Copper Recycling: a Sustainable Solution
Since the 1960s, the total demand for copper has surged to 250 per cent, from 5 million tonnes to 20 million tonnes. However, copper is 100 per cent recyclable, a majority coming from copper wire recycling. With the increasing demand, recycling can put a dent to many markets producing a valuable resource like copper.
It serves as an alternative to mined copper.
Nearly 40 per cent of global copper production is derived from secondary sources: end-of-life products or factory waste. In Europe alone, according to the International Copper Study Group, half of the copper used comes from recycling.
It preserves the balance between market output and market demand.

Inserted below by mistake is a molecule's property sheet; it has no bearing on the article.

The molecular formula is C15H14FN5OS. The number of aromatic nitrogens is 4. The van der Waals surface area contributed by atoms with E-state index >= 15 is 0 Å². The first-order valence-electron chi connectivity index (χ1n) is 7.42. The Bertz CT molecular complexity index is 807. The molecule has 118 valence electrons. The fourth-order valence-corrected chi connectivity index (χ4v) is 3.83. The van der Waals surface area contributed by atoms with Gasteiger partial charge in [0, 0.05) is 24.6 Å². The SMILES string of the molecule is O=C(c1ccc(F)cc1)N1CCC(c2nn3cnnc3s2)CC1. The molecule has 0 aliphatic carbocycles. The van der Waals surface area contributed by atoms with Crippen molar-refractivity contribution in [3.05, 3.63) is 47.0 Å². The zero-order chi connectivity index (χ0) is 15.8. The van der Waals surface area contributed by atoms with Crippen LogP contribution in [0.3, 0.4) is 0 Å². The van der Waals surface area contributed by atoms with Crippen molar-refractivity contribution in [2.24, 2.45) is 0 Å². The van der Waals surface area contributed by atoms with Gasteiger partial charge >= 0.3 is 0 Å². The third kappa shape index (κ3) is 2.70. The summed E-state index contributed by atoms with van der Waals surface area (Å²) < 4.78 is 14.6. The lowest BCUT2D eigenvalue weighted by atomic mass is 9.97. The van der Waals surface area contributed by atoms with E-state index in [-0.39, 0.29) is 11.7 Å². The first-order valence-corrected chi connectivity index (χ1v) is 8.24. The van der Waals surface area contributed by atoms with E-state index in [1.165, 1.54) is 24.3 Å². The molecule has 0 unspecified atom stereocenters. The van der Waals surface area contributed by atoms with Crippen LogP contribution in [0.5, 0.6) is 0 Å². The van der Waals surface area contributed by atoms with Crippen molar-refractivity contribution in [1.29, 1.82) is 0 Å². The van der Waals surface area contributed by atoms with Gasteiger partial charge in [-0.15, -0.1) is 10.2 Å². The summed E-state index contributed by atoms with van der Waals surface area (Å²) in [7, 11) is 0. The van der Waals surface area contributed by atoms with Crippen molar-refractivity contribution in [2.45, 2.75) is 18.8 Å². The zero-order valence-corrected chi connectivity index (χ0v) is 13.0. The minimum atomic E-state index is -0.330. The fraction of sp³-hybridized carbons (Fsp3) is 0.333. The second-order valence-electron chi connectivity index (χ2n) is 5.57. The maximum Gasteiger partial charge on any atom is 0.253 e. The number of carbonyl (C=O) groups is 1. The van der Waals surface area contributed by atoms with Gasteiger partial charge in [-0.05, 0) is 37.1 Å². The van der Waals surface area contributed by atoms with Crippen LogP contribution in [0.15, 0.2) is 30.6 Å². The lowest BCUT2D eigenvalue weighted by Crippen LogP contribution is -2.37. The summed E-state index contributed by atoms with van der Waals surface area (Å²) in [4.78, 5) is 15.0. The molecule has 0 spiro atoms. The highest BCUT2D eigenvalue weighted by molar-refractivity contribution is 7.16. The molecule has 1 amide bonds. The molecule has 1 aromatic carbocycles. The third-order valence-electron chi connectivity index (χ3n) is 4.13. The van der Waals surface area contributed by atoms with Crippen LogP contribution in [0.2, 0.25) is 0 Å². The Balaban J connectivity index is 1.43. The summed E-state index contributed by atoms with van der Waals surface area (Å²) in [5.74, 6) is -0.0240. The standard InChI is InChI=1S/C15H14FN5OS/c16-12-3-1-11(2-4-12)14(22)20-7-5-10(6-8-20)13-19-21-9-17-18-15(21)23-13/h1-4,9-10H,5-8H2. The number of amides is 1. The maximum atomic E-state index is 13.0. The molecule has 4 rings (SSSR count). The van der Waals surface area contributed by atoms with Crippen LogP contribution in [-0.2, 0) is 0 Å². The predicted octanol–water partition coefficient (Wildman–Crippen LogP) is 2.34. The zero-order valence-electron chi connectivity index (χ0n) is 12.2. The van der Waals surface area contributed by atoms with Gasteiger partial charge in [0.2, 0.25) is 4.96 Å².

Recycling helps producers and consumers strike a balance in the market. This avoids output shocks and market price fluctuations that are common among metal commodities.
It avoids the depletion of natural resource reserves.
By conserving raw materials, natural copper reserves are preserved. This ensures that the next generation will have a ready resource for future consumption.
It conserves energy.
Copper recycling can conserve energy by at least 40 per cent to a maximum of 85 per cent. Globally, it saves 100 million MWh of energy from electricity.
It decreases environmental pollution.
Recycling significantly limits solid wastes and carbon emissions. With less processing, the need for waste disposal is significantly reduced. Also, with less energy use, the world saves 40 million tonnes of carbon dioxide every year.
Copper is everywhere, from coins to electrical products. However, it is the most recyclable material. As such, resource sustainability can be reached. Hence, the market and environment both win.